Six Habits
to Cultivate Happiness

“Gratitude helps you to grow and expand;
gratitude brings joy
and laughter into your
life and into the lives of those around you.”

Eileen Caddy

People are happiness seekers. We want to be happy and yet happiness eludes many of us. We say to ourselves, “I’ll be happy if I get that new car” or “I’ll be happy when I re-do the kitchen.” While these new things will increase our happiness for a time, their novelty wears off and we go back to our baseline.

However, there are concrete practices we can incorporate in to our lives, here and now, that will help make us happier in both the short- term and long-term. Here are 6 Habits of Happiness Worth Cultivating from The Greater Good Science Center:

  1. Pay Attention. People who notice what is happening around them, what they are feeling, how their body is responding, and what they are thinking, are less likely to be hostile or anxious. This mindfulness pays off in another way; people who are mindful also have stronger immune systems.
  2. Keep Your Friends Close. It doesn’t matter how many
    friends a person has, but it is important to nurture relationships. Spend time with those closest to you. Not all of us have had good experiences early on, and so we may not have learned how to have supportive relationships. Psychotherapy and counseling can help you learn to cultivate close relationships that can nurture happiness.
  3. Give Thanks. People are more optimistic, in better health,
    and more satisfied with life when they express gratitude regularly. There really is something to the old adage: Count Your Blessings. According to researcher, Sonja Lyubormirsky, it is important write down three things that went well during the week using the following format:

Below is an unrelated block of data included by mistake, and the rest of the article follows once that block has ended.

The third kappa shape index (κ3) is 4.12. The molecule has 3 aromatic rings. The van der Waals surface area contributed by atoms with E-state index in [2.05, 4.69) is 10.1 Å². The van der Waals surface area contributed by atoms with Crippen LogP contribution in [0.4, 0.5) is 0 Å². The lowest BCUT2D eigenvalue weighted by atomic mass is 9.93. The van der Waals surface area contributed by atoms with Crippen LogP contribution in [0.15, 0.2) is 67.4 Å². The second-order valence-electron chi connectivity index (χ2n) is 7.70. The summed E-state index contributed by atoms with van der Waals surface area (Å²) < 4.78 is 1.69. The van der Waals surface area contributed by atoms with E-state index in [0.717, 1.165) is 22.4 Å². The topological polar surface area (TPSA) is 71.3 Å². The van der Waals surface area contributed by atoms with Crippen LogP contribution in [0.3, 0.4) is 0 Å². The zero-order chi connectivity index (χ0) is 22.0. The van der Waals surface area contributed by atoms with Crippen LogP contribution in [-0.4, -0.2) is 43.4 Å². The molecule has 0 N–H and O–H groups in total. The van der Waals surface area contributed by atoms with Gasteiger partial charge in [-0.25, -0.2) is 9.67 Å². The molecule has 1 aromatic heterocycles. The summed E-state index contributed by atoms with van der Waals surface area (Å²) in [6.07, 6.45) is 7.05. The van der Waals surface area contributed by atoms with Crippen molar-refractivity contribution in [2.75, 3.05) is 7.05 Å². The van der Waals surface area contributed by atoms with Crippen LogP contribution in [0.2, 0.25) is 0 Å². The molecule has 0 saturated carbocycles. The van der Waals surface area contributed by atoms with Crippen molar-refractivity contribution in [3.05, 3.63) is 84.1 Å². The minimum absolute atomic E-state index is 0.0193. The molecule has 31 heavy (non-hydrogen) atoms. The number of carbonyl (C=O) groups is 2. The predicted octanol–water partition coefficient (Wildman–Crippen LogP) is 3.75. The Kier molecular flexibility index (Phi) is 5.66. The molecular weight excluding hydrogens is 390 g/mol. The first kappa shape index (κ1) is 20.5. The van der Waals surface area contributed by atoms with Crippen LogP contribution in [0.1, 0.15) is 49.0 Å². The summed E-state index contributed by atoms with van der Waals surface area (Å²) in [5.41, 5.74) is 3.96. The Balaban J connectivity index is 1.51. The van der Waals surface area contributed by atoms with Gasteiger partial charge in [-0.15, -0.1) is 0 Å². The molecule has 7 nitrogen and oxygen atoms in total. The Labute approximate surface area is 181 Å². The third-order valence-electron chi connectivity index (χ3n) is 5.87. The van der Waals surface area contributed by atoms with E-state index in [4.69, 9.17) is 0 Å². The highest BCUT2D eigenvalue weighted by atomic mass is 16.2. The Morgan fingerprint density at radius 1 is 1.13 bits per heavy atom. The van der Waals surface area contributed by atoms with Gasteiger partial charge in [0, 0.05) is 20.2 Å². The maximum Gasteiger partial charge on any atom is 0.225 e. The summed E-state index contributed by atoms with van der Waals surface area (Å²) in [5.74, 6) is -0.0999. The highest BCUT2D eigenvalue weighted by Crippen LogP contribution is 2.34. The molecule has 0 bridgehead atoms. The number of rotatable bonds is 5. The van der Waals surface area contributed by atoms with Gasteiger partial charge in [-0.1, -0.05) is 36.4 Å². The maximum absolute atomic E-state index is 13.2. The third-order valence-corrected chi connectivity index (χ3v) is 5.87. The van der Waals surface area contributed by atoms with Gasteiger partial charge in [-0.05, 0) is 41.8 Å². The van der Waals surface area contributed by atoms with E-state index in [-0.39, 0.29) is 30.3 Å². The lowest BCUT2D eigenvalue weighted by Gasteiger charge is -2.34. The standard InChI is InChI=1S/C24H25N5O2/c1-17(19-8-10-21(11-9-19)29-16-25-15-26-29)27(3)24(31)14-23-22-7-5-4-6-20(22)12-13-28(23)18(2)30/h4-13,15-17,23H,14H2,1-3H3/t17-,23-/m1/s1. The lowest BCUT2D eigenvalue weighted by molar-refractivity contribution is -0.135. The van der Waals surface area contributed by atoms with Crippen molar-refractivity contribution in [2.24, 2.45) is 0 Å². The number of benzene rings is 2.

• Title the event
  • Write down exactly what happened; what you said, what other people said
  • Include how you felt at the time and later
  • Write in your style, with as much detail as you like, not worrying about grammar or spelling.


  1. Let Go of Grudges. When we find a way to let go of our grudges toward someone who has hurt or wronged us, we feel better. In fact, we are able to experience more positive emotions, feel closer to others, and feel better about ourselves. All terrific for our well-being. Some ways of letting go of anger and resentment include keeping a journal or writing a letter. Psychotherapy and counseling can help, too.


  1. Get Regular Exercise.Need a quick fix of happiness? Exercise. Of all these ideas, exercise is probably the best instant happiness booster of all. Over time, exercise improves self-esteem and reduces stress and anxiety.


  1. Practice Kindness.We feel good when we’re kind to others. A win-win situation. In fact, altruism lights up the same pleasure centers of the brain as sex and food! And did you know that kindness is contagious?


Sonja Lyubomirsky, in her book, The How of Happiness, adds a few more. Always good to have more options to choose from to find the ones that best fit for you. Here are a few ideas from Dr. Lyubomirsky’s research findings:


  • Do Engaging Activities. Find your flow at work and at home. Do activities that are challenging and absorbing, where you “lose yourself.”


  • Cultivate Optimism. Practice looking at the bright side of a situation. You can even keep a journal where you write about the best possible life for yourself.


  • Commit to Your Goals. Choose one to three things that are meaningful to you and devote time and energy to work on them.


I have years of experience helping people to cultivate happiness in their lives. Contact me for more information.


Beth Levine, LCSW

Beth Levine, LCSW

“Knowing yourself is the beginning of all wisdom.”

About Beth Levine, LCSW